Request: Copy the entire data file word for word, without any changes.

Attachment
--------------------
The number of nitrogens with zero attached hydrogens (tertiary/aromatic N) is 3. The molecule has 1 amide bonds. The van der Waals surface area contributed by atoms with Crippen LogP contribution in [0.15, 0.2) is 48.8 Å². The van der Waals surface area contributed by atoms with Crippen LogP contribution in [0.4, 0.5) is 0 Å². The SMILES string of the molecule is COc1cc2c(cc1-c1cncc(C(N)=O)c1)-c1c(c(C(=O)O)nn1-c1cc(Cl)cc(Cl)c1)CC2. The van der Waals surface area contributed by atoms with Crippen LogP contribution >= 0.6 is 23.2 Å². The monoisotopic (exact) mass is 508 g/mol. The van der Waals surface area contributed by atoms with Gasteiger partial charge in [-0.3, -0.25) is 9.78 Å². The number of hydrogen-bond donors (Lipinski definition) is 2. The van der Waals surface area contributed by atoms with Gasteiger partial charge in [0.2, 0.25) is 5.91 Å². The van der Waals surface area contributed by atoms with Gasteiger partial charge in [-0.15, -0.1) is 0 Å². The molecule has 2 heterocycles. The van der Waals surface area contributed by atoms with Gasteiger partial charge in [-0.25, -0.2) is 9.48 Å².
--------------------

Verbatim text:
The number of nitrogens with zero attached hydrogens (tertiary/aromatic N) is 3. The molecule has 1 amide bonds. The van der Waals surface area contributed by atoms with Crippen LogP contribution in [0.15, 0.2) is 48.8 Å². The van der Waals surface area contributed by atoms with Crippen LogP contribution in [0.4, 0.5) is 0 Å². The SMILES string of the molecule is COc1cc2c(cc1-c1cncc(C(N)=O)c1)-c1c(c(C(=O)O)nn1-c1cc(Cl)cc(Cl)c1)CC2. The van der Waals surface area contributed by atoms with Crippen LogP contribution >= 0.6 is 23.2 Å². The monoisotopic (exact) mass is 508 g/mol. The van der Waals surface area contributed by atoms with Gasteiger partial charge in [-0.3, -0.25) is 9.78 Å². The number of hydrogen-bond donors (Lipinski definition) is 2. The van der Waals surface area contributed by atoms with Gasteiger partial charge in [0.2, 0.25) is 5.91 Å². The van der Waals surface area contributed by atoms with Gasteiger partial charge in [-0.15, -0.1) is 0 Å². The molecule has 2 heterocycles. The van der Waals surface area contributed by atoms with Gasteiger partial charge in [-0.25, -0.2) is 9.48 Å².